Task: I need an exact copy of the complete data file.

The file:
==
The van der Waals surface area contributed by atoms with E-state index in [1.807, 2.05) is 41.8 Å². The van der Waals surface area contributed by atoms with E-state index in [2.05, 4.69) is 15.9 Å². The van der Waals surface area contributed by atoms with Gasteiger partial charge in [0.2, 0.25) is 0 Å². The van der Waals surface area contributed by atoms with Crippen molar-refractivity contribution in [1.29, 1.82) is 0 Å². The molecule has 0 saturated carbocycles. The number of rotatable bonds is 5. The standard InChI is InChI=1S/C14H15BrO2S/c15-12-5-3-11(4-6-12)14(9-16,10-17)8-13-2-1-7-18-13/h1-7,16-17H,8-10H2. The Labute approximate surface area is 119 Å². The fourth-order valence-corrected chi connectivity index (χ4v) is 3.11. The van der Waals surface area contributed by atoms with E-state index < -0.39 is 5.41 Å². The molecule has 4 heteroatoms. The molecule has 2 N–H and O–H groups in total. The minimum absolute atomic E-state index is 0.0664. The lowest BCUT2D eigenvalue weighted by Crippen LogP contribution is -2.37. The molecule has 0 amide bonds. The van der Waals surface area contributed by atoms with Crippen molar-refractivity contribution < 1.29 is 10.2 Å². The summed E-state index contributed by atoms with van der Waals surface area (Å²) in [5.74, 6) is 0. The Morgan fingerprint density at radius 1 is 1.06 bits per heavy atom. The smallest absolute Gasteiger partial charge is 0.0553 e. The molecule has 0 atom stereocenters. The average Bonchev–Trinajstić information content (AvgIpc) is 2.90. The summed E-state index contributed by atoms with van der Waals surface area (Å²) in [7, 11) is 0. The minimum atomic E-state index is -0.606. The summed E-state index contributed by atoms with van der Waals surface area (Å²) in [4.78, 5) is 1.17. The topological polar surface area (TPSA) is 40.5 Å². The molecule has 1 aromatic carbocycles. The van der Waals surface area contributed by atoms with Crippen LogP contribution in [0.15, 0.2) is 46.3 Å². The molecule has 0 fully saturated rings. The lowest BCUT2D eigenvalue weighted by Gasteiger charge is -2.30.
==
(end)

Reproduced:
The van der Waals surface area contributed by atoms with E-state index in [1.807, 2.05) is 41.8 Å². The van der Waals surface area contributed by atoms with E-state index in [2.05, 4.69) is 15.9 Å². The van der Waals surface area contributed by atoms with Gasteiger partial charge in [0.2, 0.25) is 0 Å². The van der Waals surface area contributed by atoms with Crippen molar-refractivity contribution in [1.29, 1.82) is 0 Å². The molecule has 0 saturated carbocycles. The number of rotatable bonds is 5. The standard InChI is InChI=1S/C14H15BrO2S/c15-12-5-3-11(4-6-12)14(9-16,10-17)8-13-2-1-7-18-13/h1-7,16-17H,8-10H2. The Labute approximate surface area is 119 Å². The fourth-order valence-corrected chi connectivity index (χ4v) is 3.11. The van der Waals surface area contributed by atoms with E-state index < -0.39 is 5.41 Å². The molecule has 4 heteroatoms. The molecule has 2 N–H and O–H groups in total. The minimum absolute atomic E-state index is 0.0664. The lowest BCUT2D eigenvalue weighted by Crippen LogP contribution is -2.37. The molecule has 0 amide bonds. The van der Waals surface area contributed by atoms with Crippen molar-refractivity contribution < 1.29 is 10.2 Å². The summed E-state index contributed by atoms with van der Waals surface area (Å²) in [5.74, 6) is 0. The Morgan fingerprint density at radius 1 is 1.06 bits per heavy atom. The smallest absolute Gasteiger partial charge is 0.0553 e. The molecule has 0 atom stereocenters. The average Bonchev–Trinajstić information content (AvgIpc) is 2.90. The summed E-state index contributed by atoms with van der Waals surface area (Å²) in [7, 11) is 0. The minimum atomic E-state index is -0.606. The summed E-state index contributed by atoms with van der Waals surface area (Å²) in [4.78, 5) is 1.17. The topological polar surface area (TPSA) is 40.5 Å². The molecule has 1 aromatic carbocycles. The van der Waals surface area contributed by atoms with Crippen LogP contribution in [0.15, 0.2) is 46.3 Å². The molecule has 0 fully saturated rings. The lowest BCUT2D eigenvalue weighted by Gasteiger charge is -2.30.